Everyone involved in managing or improving a business process should understand data modeling. For real. And almost everyone is in a position to improve a business process by understanding the current one and making suggestions to improve it. Understanding a business process means understanding business objects, events, the relations among them, and the business rules that govern the process, and that’s what data modeling is all about.
Sure, data modeling is the first step to designing a database, but that’s just a coincidence. A well designed database is well designed both because it’s efficient and because it matches business needs.
The first step in data modeling is understanding entities. An entity is like a business object: examples may include customer, order, product, patient, blogger, post, or whatever. The next step is to understand relationships among the entities, like a customer may place many orders or a post is written by a blogger. Then the data modeler thinks about the attributes of the entities, like the name of the blogger, the price of the product, and so on. The attributes and relationships are where the business rules come from. Examples of rules may be “a post is written by exactly one blogger” or “every order must have a shipping address.” It’s not really a sequential step by step thing, more like a series of really interesting brainstorm sessions, but you get the idea.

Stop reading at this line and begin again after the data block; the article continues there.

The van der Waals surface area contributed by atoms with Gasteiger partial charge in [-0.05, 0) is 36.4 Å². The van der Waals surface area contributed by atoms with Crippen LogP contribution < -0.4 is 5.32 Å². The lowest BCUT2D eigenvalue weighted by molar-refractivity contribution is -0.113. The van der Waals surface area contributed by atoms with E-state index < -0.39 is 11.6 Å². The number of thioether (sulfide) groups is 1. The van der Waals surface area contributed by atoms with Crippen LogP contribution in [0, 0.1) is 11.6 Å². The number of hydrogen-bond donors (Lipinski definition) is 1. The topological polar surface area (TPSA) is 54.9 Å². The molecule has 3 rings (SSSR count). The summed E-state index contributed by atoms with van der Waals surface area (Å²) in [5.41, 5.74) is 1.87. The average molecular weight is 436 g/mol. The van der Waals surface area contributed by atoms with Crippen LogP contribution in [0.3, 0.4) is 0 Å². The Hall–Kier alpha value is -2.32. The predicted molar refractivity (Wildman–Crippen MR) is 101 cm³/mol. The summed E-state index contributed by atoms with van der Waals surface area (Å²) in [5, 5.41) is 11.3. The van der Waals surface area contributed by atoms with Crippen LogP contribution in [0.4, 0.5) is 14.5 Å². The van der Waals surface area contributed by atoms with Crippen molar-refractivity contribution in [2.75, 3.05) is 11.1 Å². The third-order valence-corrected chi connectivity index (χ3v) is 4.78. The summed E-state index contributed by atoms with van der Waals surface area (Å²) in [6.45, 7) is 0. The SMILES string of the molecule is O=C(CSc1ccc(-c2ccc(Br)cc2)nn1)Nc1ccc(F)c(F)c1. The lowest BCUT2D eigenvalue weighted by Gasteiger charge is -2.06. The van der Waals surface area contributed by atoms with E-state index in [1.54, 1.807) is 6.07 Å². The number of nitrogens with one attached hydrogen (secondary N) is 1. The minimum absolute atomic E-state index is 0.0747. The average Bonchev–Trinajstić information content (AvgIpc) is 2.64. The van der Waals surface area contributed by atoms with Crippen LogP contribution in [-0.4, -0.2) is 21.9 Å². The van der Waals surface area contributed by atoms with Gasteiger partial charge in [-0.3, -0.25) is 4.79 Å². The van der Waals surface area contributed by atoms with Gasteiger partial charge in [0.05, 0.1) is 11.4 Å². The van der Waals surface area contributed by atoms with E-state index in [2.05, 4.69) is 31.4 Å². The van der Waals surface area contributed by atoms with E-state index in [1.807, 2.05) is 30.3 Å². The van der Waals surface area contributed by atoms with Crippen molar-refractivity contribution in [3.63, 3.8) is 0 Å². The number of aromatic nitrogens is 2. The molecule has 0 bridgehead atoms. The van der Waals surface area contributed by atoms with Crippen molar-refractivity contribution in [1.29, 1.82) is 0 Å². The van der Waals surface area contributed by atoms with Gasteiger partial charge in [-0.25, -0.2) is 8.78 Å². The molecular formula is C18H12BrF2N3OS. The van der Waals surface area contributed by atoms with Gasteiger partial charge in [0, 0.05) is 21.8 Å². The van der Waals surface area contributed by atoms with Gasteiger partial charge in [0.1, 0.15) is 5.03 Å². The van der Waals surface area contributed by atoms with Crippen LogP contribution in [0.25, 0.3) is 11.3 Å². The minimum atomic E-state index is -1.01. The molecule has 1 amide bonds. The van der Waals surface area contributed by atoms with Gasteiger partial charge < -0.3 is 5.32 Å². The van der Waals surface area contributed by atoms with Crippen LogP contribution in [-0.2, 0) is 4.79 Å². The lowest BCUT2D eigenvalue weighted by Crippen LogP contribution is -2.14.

Data modeling can get really complex, especially when it includes enough detail to generate an actual database, but that’s beside the point. We’re talking about clear thinking about business things, events, relationships, and rules. The point is that this kind of thinking can enable a business person to understand better the things, events, and rules of a business, and then to define more rational processes based on that understanding.
Today a lot of the problems that data modeling helps reveal relate to overcomplicated org charts and artificial complexities of legacy information systems. Often the business evolves around the system, and it takes clear thinking to untangle the process spaghetti that results.
I worked with one company that organized itself by four different product line channels, served by matrixed support functions like accounts receivable and claims. Worked pretty well, except when you wanted to know all of your contacts with a given customer, for example. The same customer could have had a different record for each channel, then more information was socked away in the matrixed support functions. Furthermore, the customer records were all laid out differently, and had different addresses, contact information, billing instructions, and so on.
Maybe I’m oversimplifying, but shouldn’t one customer have one file with the same information that everyone uses? It seems to me that if applied in the real world this data-oriented perspective could really make things simpler and more cost effective.
Pingback: Big Data opportunities and NoSQL challenges » Bob Lambert